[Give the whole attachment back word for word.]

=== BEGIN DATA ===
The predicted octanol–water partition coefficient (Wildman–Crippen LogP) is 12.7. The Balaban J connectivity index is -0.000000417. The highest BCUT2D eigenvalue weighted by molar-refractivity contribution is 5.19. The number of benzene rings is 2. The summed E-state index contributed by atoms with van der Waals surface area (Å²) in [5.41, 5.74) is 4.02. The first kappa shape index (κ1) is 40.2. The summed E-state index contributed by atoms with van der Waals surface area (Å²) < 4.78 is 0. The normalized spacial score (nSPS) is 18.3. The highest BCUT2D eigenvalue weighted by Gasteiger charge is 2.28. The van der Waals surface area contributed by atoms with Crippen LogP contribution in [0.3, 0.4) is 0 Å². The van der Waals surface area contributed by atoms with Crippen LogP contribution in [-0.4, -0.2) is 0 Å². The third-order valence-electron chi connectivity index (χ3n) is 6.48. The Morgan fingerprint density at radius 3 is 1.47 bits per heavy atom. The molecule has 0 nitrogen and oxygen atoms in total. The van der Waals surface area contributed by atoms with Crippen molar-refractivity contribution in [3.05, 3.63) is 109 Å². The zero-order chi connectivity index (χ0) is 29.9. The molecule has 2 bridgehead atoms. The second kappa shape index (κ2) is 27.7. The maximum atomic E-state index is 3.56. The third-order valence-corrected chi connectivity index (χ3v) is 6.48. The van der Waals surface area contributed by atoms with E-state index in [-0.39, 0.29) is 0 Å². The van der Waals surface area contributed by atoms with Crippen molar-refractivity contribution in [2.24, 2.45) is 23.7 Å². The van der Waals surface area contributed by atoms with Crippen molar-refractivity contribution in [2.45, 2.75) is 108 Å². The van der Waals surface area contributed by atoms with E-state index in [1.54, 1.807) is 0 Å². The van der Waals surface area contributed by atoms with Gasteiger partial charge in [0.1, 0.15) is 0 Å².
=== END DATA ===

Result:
The predicted octanol–water partition coefficient (Wildman–Crippen LogP) is 12.7. The Balaban J connectivity index is -0.000000417. The highest BCUT2D eigenvalue weighted by molar-refractivity contribution is 5.19. The number of benzene rings is 2. The summed E-state index contributed by atoms with van der Waals surface area (Å²) in [5.41, 5.74) is 4.02. The first kappa shape index (κ1) is 40.2. The summed E-state index contributed by atoms with van der Waals surface area (Å²) < 4.78 is 0. The normalized spacial score (nSPS) is 18.3. The highest BCUT2D eigenvalue weighted by Gasteiger charge is 2.28. The van der Waals surface area contributed by atoms with Crippen LogP contribution in [0.3, 0.4) is 0 Å². The van der Waals surface area contributed by atoms with Crippen LogP contribution in [-0.4, -0.2) is 0 Å². The third-order valence-electron chi connectivity index (χ3n) is 6.48. The Morgan fingerprint density at radius 3 is 1.47 bits per heavy atom. The molecule has 0 nitrogen and oxygen atoms in total. The van der Waals surface area contributed by atoms with Crippen molar-refractivity contribution in [3.05, 3.63) is 109 Å². The zero-order chi connectivity index (χ0) is 29.9. The molecule has 2 bridgehead atoms. The second kappa shape index (κ2) is 27.7. The maximum atomic E-state index is 3.56. The third-order valence-corrected chi connectivity index (χ3v) is 6.48. The van der Waals surface area contributed by atoms with E-state index in [-0.39, 0.29) is 0 Å². The van der Waals surface area contributed by atoms with Crippen molar-refractivity contribution in [2.24, 2.45) is 23.7 Å². The van der Waals surface area contributed by atoms with Crippen molar-refractivity contribution in [2.45, 2.75) is 108 Å². The van der Waals surface area contributed by atoms with E-state index in [1.54, 1.807) is 0 Å². The van der Waals surface area contributed by atoms with Gasteiger partial charge in [0.1, 0.15) is 0 Å².